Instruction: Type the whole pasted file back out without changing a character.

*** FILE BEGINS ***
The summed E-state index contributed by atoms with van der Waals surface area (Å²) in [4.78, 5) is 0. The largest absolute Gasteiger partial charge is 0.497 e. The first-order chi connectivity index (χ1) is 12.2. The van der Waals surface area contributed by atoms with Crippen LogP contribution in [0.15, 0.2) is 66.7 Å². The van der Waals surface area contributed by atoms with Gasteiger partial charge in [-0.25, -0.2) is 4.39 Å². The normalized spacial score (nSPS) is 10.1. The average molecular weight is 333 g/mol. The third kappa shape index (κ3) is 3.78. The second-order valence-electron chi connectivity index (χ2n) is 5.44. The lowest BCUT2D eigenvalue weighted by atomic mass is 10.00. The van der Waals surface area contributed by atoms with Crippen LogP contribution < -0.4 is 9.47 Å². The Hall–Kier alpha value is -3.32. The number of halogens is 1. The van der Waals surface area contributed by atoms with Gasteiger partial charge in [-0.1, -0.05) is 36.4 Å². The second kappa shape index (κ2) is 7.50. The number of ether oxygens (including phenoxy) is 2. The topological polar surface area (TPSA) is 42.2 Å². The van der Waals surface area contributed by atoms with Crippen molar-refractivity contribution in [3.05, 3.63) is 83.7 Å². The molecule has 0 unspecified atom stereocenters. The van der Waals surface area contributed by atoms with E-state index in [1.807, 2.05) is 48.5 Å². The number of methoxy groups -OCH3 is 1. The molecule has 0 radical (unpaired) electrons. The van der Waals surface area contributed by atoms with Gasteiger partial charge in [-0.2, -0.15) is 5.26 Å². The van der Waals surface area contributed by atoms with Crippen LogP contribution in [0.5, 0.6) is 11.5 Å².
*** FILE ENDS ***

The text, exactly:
The summed E-state index contributed by atoms with van der Waals surface area (Å²) in [4.78, 5) is 0. The largest absolute Gasteiger partial charge is 0.497 e. The first-order chi connectivity index (χ1) is 12.2. The van der Waals surface area contributed by atoms with Crippen LogP contribution in [0.15, 0.2) is 66.7 Å². The van der Waals surface area contributed by atoms with Gasteiger partial charge in [-0.25, -0.2) is 4.39 Å². The normalized spacial score (nSPS) is 10.1. The average molecular weight is 333 g/mol. The third kappa shape index (κ3) is 3.78. The second-order valence-electron chi connectivity index (χ2n) is 5.44. The lowest BCUT2D eigenvalue weighted by atomic mass is 10.00. The van der Waals surface area contributed by atoms with Crippen LogP contribution < -0.4 is 9.47 Å². The Hall–Kier alpha value is -3.32. The number of halogens is 1. The van der Waals surface area contributed by atoms with Gasteiger partial charge in [-0.1, -0.05) is 36.4 Å². The second kappa shape index (κ2) is 7.50. The number of ether oxygens (including phenoxy) is 2. The topological polar surface area (TPSA) is 42.2 Å². The van der Waals surface area contributed by atoms with Crippen molar-refractivity contribution in [3.05, 3.63) is 83.7 Å². The molecule has 0 unspecified atom stereocenters. The van der Waals surface area contributed by atoms with E-state index in [1.807, 2.05) is 48.5 Å². The number of methoxy groups -OCH3 is 1. The molecule has 0 radical (unpaired) electrons. The van der Waals surface area contributed by atoms with Gasteiger partial charge in [-0.2, -0.15) is 5.26 Å². The van der Waals surface area contributed by atoms with Crippen LogP contribution in [0.5, 0.6) is 11.5 Å².